eVars & Props — Adobe’s Favourites

Every Adobe Analytics resource has definitely come across both the terms : eVars and Props , at least once in their lifetime. If they haven’t — they aren’t an Adobe resource.

Prop,eVar,events are Custom variables that Adobe Analytics provides, in order to perform an effective tracking.

eVars — These are conversion variables, used to store success events in to SiteCatalyst. Example: Conversions. Campaign conversions are measured with eVars
Props — S.Prop: Are used to count number of times certain metrics are sent to SiteCatalyst data tables. Metrics like Visits, Unique Visitors, Page views etc.
Events — Events or success events are the desired actions or goals that occur on your site, like filling up a form, or a web application

One of the major challenges that I have had to face is to comprehend what these definitions mean. While the language is pretty straightforward & easy to understand, one can only wonder how this is applicable in a real scenario while creating reports. Let me just try & explain this in a very simple way for anyone who has recently begun exploring Adobe Analytics.

The main difference between props/eVars and Events are that props and eVars are dimensions so they denote a category that a qualitative value can be assigned to. An example would be eVar40 — that may stand for ‘Product Type’ and the value assigned to it could be ‘Handset’.

Events are metrics and are therefore quantitative, for example a customer adding a product to a basket will be tracked using an ‘Add to cart’ event and therefore if 2 products are added to the basket then the value against this event will be 2.

Let’s try & understand this more clearly with some common questions that crosses our mind while working on eVars & Props

How are they Same?

Both props and eVars capture the dimensional values in a report — think of the values as the rows of the report. They output the description of what occurred on the site. Often Props and eVars can capture the same piece of data at the same time, but they each have different use cases for reporting.

What’s the difference?

  • A Prop measures how a user navigates through the website, which is why it is known as a traffic variable. For example, which site sections were visited and in what order. The key takeaway is that a Prop does not persist, meaning once you set the Prop, Adobe does not keep track of it to connect to future events.
  • An eVar is used for conversion. It is used in conjunction with Conversion Events as your metric. For example, how many downloads or orders occurred from visitors who came from email. The key takeaway is an eVar persists with the visitor and Conversion Events can be attributed to that eVar. An eVar can be remembered for a page view, a visit, weeks, or even expire after a specific Conversion Event such as a purchase or login, as and how it has been implemented by your company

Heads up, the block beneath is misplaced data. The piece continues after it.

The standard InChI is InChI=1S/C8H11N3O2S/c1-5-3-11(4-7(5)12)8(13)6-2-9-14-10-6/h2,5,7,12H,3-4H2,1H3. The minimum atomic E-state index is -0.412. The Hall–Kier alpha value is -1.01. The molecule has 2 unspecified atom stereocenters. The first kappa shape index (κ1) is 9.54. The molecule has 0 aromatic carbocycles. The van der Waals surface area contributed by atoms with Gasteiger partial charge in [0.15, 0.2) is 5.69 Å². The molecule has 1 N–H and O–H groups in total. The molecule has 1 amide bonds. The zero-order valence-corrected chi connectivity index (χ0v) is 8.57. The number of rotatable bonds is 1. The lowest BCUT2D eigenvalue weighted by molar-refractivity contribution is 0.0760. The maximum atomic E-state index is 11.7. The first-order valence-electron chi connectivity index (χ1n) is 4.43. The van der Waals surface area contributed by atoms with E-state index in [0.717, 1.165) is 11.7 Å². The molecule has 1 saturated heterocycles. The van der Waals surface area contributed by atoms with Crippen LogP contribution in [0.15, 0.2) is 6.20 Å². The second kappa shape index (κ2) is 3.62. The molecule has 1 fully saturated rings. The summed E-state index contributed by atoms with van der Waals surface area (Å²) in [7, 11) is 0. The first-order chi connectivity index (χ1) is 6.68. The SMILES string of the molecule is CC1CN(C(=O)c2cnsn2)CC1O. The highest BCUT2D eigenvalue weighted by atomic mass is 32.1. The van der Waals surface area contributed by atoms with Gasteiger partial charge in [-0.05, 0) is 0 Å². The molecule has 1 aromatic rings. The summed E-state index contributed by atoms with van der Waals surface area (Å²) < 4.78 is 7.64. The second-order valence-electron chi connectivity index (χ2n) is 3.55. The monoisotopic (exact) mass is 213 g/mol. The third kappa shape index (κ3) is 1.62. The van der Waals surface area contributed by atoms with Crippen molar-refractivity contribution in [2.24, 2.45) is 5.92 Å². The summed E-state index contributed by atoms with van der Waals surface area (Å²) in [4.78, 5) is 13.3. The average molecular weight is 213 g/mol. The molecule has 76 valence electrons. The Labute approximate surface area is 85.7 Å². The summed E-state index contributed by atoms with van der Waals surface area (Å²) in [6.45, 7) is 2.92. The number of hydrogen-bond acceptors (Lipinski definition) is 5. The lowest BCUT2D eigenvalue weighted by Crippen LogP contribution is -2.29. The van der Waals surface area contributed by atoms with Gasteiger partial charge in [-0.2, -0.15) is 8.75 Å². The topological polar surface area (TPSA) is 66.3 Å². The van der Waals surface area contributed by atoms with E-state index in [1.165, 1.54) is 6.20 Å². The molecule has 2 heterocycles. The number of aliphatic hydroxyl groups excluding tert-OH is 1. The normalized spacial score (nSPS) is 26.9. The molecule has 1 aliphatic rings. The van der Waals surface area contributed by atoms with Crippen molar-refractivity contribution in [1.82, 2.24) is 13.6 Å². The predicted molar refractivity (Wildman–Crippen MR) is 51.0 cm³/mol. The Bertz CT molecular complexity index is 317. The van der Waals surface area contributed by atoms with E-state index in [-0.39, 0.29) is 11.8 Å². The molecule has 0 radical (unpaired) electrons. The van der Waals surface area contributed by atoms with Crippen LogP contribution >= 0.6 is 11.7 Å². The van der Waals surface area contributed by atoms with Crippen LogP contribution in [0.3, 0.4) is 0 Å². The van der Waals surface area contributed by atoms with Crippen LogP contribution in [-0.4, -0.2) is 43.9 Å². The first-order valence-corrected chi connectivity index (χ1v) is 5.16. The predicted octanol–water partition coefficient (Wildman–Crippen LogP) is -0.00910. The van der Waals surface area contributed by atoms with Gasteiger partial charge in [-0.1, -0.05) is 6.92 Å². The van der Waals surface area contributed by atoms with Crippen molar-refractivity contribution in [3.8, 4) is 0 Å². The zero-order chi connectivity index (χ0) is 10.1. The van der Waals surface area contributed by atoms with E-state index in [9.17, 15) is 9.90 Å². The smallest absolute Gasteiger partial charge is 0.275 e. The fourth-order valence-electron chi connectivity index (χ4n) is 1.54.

Let’s take an example to see how Props work while creating reports.

What if you want to see if one prop variable influenced a conversion? You can create a segment like such to work around the prop limitations.

VISIT = Container (HIT = Page contains “home page”) AND Container (HIT = Page contains “order confirmation”)

In that session, a user hit the home page at one point, and also hit the order confirmation at another point. By separating the HIT’s in different containers, they are identified as two different actions. However, they are all contained within one visit. Because props fire every time, you can use props towards pathing of page behavior.

Now let us look at how eVars are used in real reports.

eVars are conversion variables linked to success events, so they persist the entire session without having to fire multiple times. As long as they are fired once, it gets attributed to other success events to the same cookie.

One widely used example is when a user logs in, the eVar fires once at initial sign in and will “follow” the cookie wherever it goes. In Adobe Analytics, you can use conversion metrics like Orders or transactions . It will give a unique count based on if the eVar fired within the same session as the order automatically. No need for a custom Visit segment like above.

Hopefully, with the examples given above, the definitions may have been a little more clearer. The basics of Adobe demands understanding of these variables. They not only assist in better implementation and reporting, but also helps us understand the site and user behaviour better. Plenty of Adobe Blogs are there to help us understand these concepts with more examples.

And for everything else… there’s Adobe Help Home! :) Always !

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